Laws That Protect School Children With Disabilities
In the past, people with mental or physical disabilities were often sent to institutions, sometimes from birth, to live out the rest of their lives. Parents were told that it was the best that they could do for their children and that there were no other reasonable alternatives. The reality is that the facilities were often harsh and inhumane. It sounds like something out of a 19th-century novel, but unfortunately, the practice lasted well into the 20th century.
Starting in the mid-to-late 20th century, the federal government started passing laws to protect the rights of disabled children, not only getting them out of inhumane institutions but affirming their right to a free and appropriate education equivalent to what their nondisabled peers received. Here is a look at a few of the most significant laws and how they help.
The Americans With Disabilities Act
The Americans With Disabilities Act was passed in 1990 and protects people with disabilities at work, in public places, and in schools. It prohibits discrimination against disabled students in public schools and states that children with qualifying disabilities cannot be denied activities, programs, or educational services that their nondisabled counterparts have access to.
However, the ADA does have limitations. For example, its provisions do not extend to private schools operated by religious organizations.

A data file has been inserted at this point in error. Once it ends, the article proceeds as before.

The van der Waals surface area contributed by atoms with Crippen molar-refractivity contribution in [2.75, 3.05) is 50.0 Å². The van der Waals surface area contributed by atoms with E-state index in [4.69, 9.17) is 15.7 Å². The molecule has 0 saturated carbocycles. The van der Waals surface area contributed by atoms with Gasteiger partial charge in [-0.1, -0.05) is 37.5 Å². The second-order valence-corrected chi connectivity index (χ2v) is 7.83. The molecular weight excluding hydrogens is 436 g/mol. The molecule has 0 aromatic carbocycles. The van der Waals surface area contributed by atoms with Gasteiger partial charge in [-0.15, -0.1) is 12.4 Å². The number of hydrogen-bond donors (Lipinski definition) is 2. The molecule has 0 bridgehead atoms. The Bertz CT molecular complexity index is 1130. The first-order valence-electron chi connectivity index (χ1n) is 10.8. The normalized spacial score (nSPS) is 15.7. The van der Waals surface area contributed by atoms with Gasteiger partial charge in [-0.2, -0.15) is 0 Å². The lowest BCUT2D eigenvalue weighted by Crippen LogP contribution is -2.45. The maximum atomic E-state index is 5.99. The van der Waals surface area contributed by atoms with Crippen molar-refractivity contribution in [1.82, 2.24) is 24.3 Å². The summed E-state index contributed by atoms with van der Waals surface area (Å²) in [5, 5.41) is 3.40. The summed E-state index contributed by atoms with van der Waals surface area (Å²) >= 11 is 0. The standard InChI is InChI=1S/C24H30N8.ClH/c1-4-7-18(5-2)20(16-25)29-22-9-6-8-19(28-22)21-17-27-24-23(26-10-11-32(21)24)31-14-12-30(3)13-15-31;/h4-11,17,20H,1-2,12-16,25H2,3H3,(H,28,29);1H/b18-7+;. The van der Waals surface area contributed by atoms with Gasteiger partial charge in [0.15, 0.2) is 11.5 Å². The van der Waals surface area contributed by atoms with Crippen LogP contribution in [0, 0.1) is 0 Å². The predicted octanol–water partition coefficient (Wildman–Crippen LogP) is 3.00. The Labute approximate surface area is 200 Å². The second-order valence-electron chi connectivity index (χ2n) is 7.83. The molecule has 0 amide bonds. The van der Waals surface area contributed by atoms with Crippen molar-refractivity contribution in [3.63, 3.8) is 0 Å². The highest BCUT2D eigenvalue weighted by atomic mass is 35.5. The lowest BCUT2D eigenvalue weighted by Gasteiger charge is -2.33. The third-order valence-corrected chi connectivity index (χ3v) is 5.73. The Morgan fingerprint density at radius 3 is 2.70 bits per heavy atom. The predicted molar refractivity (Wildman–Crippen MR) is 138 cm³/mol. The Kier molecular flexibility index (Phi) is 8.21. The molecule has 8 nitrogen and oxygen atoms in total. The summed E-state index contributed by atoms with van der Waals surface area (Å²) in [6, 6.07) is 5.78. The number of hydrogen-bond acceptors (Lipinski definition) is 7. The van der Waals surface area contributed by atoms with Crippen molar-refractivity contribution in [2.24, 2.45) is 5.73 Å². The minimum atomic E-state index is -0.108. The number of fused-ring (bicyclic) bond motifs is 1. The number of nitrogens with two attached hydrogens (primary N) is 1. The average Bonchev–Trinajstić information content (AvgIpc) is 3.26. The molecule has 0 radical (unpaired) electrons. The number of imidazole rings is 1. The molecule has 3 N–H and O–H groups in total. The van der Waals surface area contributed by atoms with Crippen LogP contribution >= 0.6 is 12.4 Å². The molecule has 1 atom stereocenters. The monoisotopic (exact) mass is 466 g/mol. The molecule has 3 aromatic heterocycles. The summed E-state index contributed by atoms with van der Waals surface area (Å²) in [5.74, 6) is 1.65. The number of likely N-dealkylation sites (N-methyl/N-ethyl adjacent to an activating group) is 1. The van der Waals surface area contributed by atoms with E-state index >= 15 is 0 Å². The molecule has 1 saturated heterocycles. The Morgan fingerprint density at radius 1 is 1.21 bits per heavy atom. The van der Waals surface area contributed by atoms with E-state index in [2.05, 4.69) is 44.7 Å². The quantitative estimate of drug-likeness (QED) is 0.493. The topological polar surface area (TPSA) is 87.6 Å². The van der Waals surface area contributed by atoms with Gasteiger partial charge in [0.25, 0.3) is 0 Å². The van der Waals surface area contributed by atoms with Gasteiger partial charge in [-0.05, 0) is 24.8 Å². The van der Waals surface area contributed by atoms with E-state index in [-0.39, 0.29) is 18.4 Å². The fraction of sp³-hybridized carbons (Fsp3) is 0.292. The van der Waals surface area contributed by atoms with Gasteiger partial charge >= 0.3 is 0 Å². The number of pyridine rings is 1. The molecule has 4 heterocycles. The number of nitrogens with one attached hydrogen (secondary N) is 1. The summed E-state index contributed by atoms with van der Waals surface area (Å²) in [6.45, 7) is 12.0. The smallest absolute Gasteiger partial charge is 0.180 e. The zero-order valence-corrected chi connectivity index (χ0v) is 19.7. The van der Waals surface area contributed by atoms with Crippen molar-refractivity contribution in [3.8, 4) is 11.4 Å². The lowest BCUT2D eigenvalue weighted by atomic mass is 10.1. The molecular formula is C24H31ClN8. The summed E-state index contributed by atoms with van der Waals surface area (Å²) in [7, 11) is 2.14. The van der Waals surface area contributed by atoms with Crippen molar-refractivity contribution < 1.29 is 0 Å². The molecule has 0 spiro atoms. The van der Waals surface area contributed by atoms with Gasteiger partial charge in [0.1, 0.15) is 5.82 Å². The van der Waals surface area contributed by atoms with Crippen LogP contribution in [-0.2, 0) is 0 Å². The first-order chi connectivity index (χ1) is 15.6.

The Individuals With Disabilities Education Act
The Individuals With Disabilities Education Act was first passed in 1975, then had amendments added in 2004. IDEA governs special education in the United States. Among other things, this means specifying which students qualify for special education. Qualifying disabilities include the following:
- Physical disabilities
- Developmental delays
- Vision and hearing impairments
- Traumatic brain injury
- Intellectual disability
- Serious emotional disturbance
- Learning difference
- Diagnosed condition on the autism spectrum
It is generally desirable for students to receive instruction in general classrooms whenever possible. However, students in these categories may have to receive extra help in a resource room.
IDEA services do not last forever. While it allows disabled students to take a little more time to finish school, the cutoff age is 21.
Section 504 of the Rehabilitation Act
This law dates from 1973 and states that any school that receives financial assistance from the federal government has to provide reasonable accommodations for disabled students to make programs and activities functionally equivalent for disabled students. This law covers students that are not eligible for special education under IDEA, and accommodations may include sitting at the front of the class, modifications to homework assignments, or test-taking with no time limit. Section 504 applies to private schools that receive federal financing just as it does to public schools.
Contact a discrimination lawyer in Washington, D.C. at Eric Siegel Law if you are a parent having difficulty defending a disabled child’s right to an education.